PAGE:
The materials used to build San Francisco's first cathedral came from both East and West, as later did its parishioners. Granite was used around the base of the structure to deflect rainwater and for other trim. It was quarried in China and brought across the Pacific in Precut blocks. Bricks minted in New England for the outer walls came around Cape Horn as ship ballast. Locally quarried sandstone was use for the foundation, the clock trim and the main entrance. Lumber for beams, floors and other interior work, was also obtained locally.
At Christmas Midnight Mass in 1854, the cathedral was dedicated. The workers who were wrapping up the details had left the building only three hours earlier. There were parts still unfinished, but the building was ready enough for use.
Less than a quarter century after its dedication, St. Mary's Cathedral found itself in the middle of a declining area of the city. Its neighboring streets were decaying and full of unsavory characters and criminal activity.
September of 1881 found Archbishop Alemany addressing his flock in a pastoral letter. The cathedral, he told them, had to be moved to a safer, less notorious place. Two years later, a site was purchased on the corner of O'Farrell Street and Van Ness Avenue, a neighborhood without such dangers.
With arrangements for the new cathedral site completed, Archbishop Alemany retired and later returned to Spain where he died in 1888. His successor, Archbishop Patrick William Riordan, oversaw the construction and moved to the new address. On January 11, 1891 the new Cathedral of St. Mary of the Assumption was dedicated and the former cathedral became a parish church known simply as "Old Saint Mary's."
For nearly four years thereafter, Old St. Mary's was served by diocesan clergy. Then on December 8, 1894, Archbishop Riordan introduced the Paulist Fathers to the congregation as they assembled for the Feast of the Immaculate Conception. Old St. Mary's, explained the Archbishop, would now be staffed by the Missionary Society of St. Paul the Apostle, or, as they are more commonly known, the Paulists.
While relatively small, the parish which the Paulists undertook was spectacularly varied. In addition to the rough and tumble confines that had brought about the change of the cathedrals location, the parish included Nob Hill, in a westward direction up California Street where the mansions of people by the name of Stanford, Hopkins, Flood and Huntington stood. Down California Street, in an eastward direction toward Market Street, was the business district where bankers, traders, and brokers spent their days. There was nearby Kearny Street with a wonderful selection of shops open all day. At night, many theater productions on that street attracted new crowds. Also in the business district were a number of residential hotels inhabited by single men and women without families.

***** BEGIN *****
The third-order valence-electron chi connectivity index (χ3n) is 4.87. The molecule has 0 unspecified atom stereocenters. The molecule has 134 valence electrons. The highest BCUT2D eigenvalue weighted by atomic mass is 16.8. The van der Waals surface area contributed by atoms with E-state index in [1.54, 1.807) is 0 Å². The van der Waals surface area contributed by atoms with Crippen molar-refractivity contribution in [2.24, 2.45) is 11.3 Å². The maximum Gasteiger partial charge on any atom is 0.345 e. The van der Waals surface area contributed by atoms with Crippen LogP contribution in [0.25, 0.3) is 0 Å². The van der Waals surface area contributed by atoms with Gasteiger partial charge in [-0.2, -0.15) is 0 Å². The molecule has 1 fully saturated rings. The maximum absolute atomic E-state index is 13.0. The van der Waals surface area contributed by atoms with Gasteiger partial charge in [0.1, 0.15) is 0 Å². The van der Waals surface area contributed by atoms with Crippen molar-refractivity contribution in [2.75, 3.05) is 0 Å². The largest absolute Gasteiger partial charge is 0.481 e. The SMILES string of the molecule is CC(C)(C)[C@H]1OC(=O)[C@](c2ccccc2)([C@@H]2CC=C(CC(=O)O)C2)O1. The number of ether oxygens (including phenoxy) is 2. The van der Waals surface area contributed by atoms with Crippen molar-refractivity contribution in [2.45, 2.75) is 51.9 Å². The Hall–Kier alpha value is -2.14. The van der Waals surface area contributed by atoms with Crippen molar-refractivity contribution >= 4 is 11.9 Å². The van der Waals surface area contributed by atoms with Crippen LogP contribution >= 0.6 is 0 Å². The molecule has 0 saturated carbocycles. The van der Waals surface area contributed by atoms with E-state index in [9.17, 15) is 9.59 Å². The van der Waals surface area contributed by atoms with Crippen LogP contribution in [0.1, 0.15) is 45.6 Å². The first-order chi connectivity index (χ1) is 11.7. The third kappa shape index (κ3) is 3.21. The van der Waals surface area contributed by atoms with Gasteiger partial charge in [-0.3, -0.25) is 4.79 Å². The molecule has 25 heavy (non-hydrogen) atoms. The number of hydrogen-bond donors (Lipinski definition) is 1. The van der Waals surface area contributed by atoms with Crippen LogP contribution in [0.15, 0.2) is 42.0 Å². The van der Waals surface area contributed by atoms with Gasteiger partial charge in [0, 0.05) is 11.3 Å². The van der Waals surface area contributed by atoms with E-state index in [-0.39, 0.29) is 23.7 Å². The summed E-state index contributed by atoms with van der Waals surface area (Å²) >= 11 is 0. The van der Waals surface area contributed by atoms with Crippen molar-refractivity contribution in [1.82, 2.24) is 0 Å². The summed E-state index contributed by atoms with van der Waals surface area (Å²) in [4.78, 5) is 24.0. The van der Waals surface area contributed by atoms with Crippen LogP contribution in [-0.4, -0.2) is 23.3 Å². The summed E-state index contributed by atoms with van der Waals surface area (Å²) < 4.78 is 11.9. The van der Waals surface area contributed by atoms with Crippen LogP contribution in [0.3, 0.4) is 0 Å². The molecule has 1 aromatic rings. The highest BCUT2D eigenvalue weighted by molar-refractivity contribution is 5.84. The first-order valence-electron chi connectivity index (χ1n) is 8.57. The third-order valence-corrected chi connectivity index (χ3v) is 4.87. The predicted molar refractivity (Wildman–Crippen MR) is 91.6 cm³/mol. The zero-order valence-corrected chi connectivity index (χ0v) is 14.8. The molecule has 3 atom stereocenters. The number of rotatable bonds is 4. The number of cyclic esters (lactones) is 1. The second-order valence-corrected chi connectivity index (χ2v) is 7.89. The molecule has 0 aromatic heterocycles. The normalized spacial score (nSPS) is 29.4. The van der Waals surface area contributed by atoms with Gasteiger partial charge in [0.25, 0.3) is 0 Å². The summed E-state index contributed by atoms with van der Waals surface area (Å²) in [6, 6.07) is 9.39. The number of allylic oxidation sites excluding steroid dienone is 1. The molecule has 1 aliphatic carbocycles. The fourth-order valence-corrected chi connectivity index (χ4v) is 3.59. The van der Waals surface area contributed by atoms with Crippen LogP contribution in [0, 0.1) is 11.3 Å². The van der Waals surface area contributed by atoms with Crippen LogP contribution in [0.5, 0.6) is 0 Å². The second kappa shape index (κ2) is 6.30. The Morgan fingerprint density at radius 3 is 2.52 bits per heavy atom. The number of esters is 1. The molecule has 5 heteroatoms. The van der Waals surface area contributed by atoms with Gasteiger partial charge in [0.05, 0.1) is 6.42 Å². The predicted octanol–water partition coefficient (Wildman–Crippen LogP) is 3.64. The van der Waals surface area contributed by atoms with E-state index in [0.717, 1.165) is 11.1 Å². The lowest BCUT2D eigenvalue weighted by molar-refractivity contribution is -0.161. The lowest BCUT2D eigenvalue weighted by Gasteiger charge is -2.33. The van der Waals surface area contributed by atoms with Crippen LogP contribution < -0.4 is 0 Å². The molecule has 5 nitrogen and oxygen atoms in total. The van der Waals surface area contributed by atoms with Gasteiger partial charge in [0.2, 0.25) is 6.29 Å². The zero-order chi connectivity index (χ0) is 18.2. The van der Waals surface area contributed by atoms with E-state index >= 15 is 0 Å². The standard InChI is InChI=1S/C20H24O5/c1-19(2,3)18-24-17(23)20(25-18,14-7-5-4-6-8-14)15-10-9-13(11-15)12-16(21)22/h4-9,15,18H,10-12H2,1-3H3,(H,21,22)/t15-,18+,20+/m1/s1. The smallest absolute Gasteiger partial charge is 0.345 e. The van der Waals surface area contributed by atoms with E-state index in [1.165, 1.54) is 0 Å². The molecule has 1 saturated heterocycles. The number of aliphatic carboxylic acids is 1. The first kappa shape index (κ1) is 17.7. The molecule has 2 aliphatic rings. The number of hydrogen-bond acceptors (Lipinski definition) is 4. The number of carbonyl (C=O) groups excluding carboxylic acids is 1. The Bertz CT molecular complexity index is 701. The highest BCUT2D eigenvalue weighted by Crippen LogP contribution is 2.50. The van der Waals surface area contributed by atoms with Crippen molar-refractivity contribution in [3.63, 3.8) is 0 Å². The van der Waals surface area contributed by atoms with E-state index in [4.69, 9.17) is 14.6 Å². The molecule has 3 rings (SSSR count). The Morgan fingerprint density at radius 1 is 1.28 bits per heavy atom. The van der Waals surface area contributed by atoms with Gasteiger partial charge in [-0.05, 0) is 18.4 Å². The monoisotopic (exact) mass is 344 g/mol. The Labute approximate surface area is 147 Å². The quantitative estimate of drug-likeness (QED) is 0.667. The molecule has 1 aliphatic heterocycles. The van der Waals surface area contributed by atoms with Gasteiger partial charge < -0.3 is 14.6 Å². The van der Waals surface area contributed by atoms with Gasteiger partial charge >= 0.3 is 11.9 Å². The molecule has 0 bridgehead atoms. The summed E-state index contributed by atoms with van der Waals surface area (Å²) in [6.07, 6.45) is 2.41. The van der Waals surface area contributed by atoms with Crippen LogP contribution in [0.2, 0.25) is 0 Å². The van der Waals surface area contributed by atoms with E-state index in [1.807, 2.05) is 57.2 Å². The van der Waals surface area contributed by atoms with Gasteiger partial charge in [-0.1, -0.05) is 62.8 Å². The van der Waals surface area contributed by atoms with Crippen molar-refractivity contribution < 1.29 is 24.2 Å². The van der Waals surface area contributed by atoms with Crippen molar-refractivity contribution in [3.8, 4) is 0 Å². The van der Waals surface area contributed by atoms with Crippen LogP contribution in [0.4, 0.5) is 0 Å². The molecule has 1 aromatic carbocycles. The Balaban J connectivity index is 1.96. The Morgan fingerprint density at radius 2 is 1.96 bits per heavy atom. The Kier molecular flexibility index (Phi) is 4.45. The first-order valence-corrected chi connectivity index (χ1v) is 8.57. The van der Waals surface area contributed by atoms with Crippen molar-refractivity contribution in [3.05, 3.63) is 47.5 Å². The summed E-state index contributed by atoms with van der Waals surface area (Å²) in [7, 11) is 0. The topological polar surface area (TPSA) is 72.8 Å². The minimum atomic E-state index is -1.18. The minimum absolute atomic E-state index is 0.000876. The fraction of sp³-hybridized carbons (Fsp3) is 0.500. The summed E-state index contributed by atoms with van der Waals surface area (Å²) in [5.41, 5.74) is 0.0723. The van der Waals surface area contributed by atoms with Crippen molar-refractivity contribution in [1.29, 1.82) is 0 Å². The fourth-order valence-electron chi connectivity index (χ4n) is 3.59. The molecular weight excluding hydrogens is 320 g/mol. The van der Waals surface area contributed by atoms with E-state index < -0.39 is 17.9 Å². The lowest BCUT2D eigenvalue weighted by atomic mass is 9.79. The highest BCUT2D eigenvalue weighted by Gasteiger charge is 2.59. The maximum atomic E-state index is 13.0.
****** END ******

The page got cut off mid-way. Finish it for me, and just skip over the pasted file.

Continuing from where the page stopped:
The Chinese Mission
Nearby Chinatown, densely packed and poor, was not the inviting colorful community that we know today. Its streets were filled with desperate, silent people. Crowded together, they were trying to survive in a strange land in which many had no intention of settling permanently. These Chinese immigrants were often ignored or treated with contempt by city officials.
Early Chinese Converts
More and more openly, as the years went by, the criminal Chinese gangs, known as tongs, battled one another for control of their various enterprises. The violence in Chinatown reached such at a point that it could no longer be ignored by the city authorities.
While physically independent from Old St. Mary's it was an essential part of the Paulist Father's ministry. The Chinese Mission, though initially housed in the basement of Old Saint Mary's, moved prior to the earthquake of 1906 to a house on Clay Street donated by an Irish parishioner.
The 1906 Earthquake
Shortly after five o'clock on the morning of April 18, 1906, San Francisco began to shake. Forty-five seconds later, everything in California west of the San Andreas Fault had shifted 16 feet to the north. Charles Richter had yet to devise his scale, but it has been suggested that the quake, number 418 to shake San Francisco since 1848, would have registered 8.25 on the scale.
While a large part of the area of Old St. Mary' s parish was wrecked by the quake, the church itself sustained relatively little damage. A few heartbeats later, however, fires ignited by severed gas mains and overturned oil lamps began to race through the streets at uncontrollable speeds. San Francisco soon resembled an inferno, as raging walls of fire fanned by shifting winds leapt from one block to the next. Choking on smoke and hot ash, people fled their neighborhoods, and in some places they were joined by hoards of rats flushed from the cellars of Chinatown.
When the last fires were extinguished, 452 people were dead and thousands were homeless. Over 500 blocks and 28,000 buildings had been destroyed and much of San Francisco was a pile of smoking rubble with a price tag of $450 million dollars in damage. Old St. Mary's had survived the earthquake, only to be gutted by fire the day after. Gone were the roof, the ceilings, and the stained glass windows. The fire was so hot it melted the bell and the carved Carrara marble detail of the altar. All that remained of San Francisco's first cathedral were its outer walls and its bell tower.